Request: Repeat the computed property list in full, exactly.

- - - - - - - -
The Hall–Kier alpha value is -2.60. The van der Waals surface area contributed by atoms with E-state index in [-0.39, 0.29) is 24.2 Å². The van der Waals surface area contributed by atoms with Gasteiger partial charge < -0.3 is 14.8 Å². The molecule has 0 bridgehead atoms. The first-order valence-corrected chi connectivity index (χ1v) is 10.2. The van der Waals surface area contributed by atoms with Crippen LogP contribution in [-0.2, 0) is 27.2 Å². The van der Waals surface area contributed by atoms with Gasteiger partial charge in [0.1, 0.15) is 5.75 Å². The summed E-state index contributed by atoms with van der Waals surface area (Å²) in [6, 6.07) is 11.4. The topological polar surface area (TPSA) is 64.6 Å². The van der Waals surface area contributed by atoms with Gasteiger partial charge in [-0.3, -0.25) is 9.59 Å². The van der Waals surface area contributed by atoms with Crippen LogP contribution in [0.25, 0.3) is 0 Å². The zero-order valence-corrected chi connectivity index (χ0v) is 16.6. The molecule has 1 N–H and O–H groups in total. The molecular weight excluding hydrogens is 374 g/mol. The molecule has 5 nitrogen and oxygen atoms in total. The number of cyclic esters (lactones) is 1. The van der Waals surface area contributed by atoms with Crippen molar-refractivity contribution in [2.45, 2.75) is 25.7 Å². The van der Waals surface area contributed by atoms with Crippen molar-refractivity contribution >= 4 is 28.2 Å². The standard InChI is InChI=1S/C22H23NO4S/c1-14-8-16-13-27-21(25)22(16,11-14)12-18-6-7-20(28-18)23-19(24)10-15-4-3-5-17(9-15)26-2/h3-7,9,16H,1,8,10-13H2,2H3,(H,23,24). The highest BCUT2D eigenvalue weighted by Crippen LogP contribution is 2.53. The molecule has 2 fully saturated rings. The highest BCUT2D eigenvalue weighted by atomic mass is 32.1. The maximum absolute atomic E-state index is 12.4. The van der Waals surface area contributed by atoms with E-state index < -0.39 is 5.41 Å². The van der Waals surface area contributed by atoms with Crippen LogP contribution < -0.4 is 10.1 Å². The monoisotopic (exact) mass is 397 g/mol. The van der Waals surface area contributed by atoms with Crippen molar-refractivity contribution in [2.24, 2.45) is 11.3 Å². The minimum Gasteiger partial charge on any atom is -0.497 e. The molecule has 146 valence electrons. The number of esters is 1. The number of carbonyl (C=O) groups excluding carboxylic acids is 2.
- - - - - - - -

The Hall–Kier alpha value is -2.60. The van der Waals surface area contributed by atoms with E-state index in [-0.39, 0.29) is 24.2 Å². The van der Waals surface area contributed by atoms with Gasteiger partial charge < -0.3 is 14.8 Å². The molecule has 0 bridgehead atoms. The first-order valence-corrected chi connectivity index (χ1v) is 10.2. The van der Waals surface area contributed by atoms with Crippen LogP contribution in [-0.2, 0) is 27.2 Å². The van der Waals surface area contributed by atoms with Gasteiger partial charge in [0.1, 0.15) is 5.75 Å². The summed E-state index contributed by atoms with van der Waals surface area (Å²) in [6, 6.07) is 11.4. The topological polar surface area (TPSA) is 64.6 Å². The van der Waals surface area contributed by atoms with Gasteiger partial charge in [-0.3, -0.25) is 9.59 Å². The van der Waals surface area contributed by atoms with Crippen LogP contribution in [0.25, 0.3) is 0 Å². The zero-order valence-corrected chi connectivity index (χ0v) is 16.6. The molecule has 1 N–H and O–H groups in total. The molecular weight excluding hydrogens is 374 g/mol. The molecule has 5 nitrogen and oxygen atoms in total. The number of cyclic esters (lactones) is 1. The van der Waals surface area contributed by atoms with Crippen molar-refractivity contribution in [2.45, 2.75) is 25.7 Å². The van der Waals surface area contributed by atoms with Crippen molar-refractivity contribution >= 4 is 28.2 Å². The standard InChI is InChI=1S/C22H23NO4S/c1-14-8-16-13-27-21(25)22(16,11-14)12-18-6-7-20(28-18)23-19(24)10-15-4-3-5-17(9-15)26-2/h3-7,9,16H,1,8,10-13H2,2H3,(H,23,24). The highest BCUT2D eigenvalue weighted by Crippen LogP contribution is 2.53. The molecule has 2 fully saturated rings. The highest BCUT2D eigenvalue weighted by atomic mass is 32.1. The maximum absolute atomic E-state index is 12.4. The van der Waals surface area contributed by atoms with E-state index < -0.39 is 5.41 Å². The van der Waals surface area contributed by atoms with Crippen LogP contribution < -0.4 is 10.1 Å². The monoisotopic (exact) mass is 397 g/mol. The van der Waals surface area contributed by atoms with Crippen molar-refractivity contribution in [2.24, 2.45) is 11.3 Å². The minimum Gasteiger partial charge on any atom is -0.497 e. The molecule has 146 valence electrons. The number of esters is 1. The number of carbonyl (C=O) groups excluding carboxylic acids is 2.